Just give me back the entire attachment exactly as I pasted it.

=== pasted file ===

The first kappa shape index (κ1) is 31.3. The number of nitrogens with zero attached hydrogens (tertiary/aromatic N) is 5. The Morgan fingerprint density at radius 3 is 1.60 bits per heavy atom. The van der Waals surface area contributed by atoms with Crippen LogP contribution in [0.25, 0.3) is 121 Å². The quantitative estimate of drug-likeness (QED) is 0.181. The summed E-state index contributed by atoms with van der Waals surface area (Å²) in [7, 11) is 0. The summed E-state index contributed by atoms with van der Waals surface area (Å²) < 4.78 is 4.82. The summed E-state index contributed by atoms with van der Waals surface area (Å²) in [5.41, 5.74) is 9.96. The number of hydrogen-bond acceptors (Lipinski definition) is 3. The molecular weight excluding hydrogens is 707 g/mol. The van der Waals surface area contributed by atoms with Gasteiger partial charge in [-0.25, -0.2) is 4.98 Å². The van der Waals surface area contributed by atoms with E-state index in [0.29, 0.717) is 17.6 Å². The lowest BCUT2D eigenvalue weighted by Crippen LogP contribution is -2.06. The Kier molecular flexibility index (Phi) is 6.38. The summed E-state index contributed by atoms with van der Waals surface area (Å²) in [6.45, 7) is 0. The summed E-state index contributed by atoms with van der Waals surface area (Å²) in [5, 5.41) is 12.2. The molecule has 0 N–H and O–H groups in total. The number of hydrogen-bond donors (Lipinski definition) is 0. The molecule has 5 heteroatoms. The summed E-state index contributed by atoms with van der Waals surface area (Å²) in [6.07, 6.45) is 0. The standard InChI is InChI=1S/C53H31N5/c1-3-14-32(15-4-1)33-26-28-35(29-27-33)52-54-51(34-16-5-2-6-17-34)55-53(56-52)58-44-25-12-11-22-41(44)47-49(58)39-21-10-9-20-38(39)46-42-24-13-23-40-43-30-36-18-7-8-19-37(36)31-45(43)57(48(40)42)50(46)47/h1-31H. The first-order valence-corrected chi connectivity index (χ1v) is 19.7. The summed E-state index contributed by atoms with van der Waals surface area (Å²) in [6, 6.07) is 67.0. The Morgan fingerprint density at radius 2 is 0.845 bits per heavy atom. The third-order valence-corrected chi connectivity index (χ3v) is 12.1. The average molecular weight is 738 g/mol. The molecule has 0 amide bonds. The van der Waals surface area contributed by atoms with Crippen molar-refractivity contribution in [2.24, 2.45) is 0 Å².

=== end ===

The first kappa shape index (κ1) is 31.3. The number of nitrogens with zero attached hydrogens (tertiary/aromatic N) is 5. The Morgan fingerprint density at radius 3 is 1.60 bits per heavy atom. The van der Waals surface area contributed by atoms with Crippen LogP contribution in [0.25, 0.3) is 121 Å². The quantitative estimate of drug-likeness (QED) is 0.181. The summed E-state index contributed by atoms with van der Waals surface area (Å²) in [7, 11) is 0. The summed E-state index contributed by atoms with van der Waals surface area (Å²) < 4.78 is 4.82. The summed E-state index contributed by atoms with van der Waals surface area (Å²) in [5.41, 5.74) is 9.96. The number of hydrogen-bond acceptors (Lipinski definition) is 3. The molecular weight excluding hydrogens is 707 g/mol. The van der Waals surface area contributed by atoms with Gasteiger partial charge in [-0.25, -0.2) is 4.98 Å². The van der Waals surface area contributed by atoms with E-state index in [0.29, 0.717) is 17.6 Å². The lowest BCUT2D eigenvalue weighted by Crippen LogP contribution is -2.06. The Kier molecular flexibility index (Phi) is 6.38. The summed E-state index contributed by atoms with van der Waals surface area (Å²) in [6.45, 7) is 0. The summed E-state index contributed by atoms with van der Waals surface area (Å²) in [5, 5.41) is 12.2. The molecule has 0 N–H and O–H groups in total. The number of hydrogen-bond donors (Lipinski definition) is 0. The molecule has 5 heteroatoms. The summed E-state index contributed by atoms with van der Waals surface area (Å²) in [6.07, 6.45) is 0. The standard InChI is InChI=1S/C53H31N5/c1-3-14-32(15-4-1)33-26-28-35(29-27-33)52-54-51(34-16-5-2-6-17-34)55-53(56-52)58-44-25-12-11-22-41(44)47-49(58)39-21-10-9-20-38(39)46-42-24-13-23-40-43-30-36-18-7-8-19-37(36)31-45(43)57(48(40)42)50(46)47/h1-31H. The first-order valence-corrected chi connectivity index (χ1v) is 19.7. The summed E-state index contributed by atoms with van der Waals surface area (Å²) in [6, 6.07) is 67.0. The Morgan fingerprint density at radius 2 is 0.845 bits per heavy atom. The third-order valence-corrected chi connectivity index (χ3v) is 12.1. The average molecular weight is 738 g/mol. The molecule has 0 amide bonds. The van der Waals surface area contributed by atoms with Crippen molar-refractivity contribution in [2.24, 2.45) is 0 Å².